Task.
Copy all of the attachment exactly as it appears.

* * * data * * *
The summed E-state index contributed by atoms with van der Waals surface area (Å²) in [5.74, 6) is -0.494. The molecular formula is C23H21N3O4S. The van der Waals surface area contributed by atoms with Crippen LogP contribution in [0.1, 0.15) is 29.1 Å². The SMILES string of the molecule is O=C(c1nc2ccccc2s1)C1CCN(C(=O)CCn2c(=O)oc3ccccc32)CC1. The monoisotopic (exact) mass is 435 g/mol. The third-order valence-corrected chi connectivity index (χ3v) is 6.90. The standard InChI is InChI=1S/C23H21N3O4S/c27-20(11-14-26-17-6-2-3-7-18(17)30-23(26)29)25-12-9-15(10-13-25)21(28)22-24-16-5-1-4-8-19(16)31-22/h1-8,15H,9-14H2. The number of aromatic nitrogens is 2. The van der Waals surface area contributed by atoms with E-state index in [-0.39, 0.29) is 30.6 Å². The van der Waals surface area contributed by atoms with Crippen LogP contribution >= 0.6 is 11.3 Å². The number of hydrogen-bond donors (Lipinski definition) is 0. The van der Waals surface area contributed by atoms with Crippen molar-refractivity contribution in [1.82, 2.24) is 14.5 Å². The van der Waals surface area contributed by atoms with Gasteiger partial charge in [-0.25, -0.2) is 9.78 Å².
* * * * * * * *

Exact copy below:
The summed E-state index contributed by atoms with van der Waals surface area (Å²) in [5.74, 6) is -0.494. The molecular formula is C23H21N3O4S. The van der Waals surface area contributed by atoms with Crippen LogP contribution in [0.1, 0.15) is 29.1 Å². The SMILES string of the molecule is O=C(c1nc2ccccc2s1)C1CCN(C(=O)CCn2c(=O)oc3ccccc32)CC1. The monoisotopic (exact) mass is 435 g/mol. The third-order valence-corrected chi connectivity index (χ3v) is 6.90. The standard InChI is InChI=1S/C23H21N3O4S/c27-20(11-14-26-17-6-2-3-7-18(17)30-23(26)29)25-12-9-15(10-13-25)21(28)22-24-16-5-1-4-8-19(16)31-22/h1-8,15H,9-14H2. The number of aromatic nitrogens is 2. The van der Waals surface area contributed by atoms with E-state index in [-0.39, 0.29) is 30.6 Å². The van der Waals surface area contributed by atoms with Crippen LogP contribution >= 0.6 is 11.3 Å². The number of hydrogen-bond donors (Lipinski definition) is 0. The van der Waals surface area contributed by atoms with Crippen molar-refractivity contribution in [1.82, 2.24) is 14.5 Å². The van der Waals surface area contributed by atoms with Gasteiger partial charge in [-0.25, -0.2) is 9.78 Å².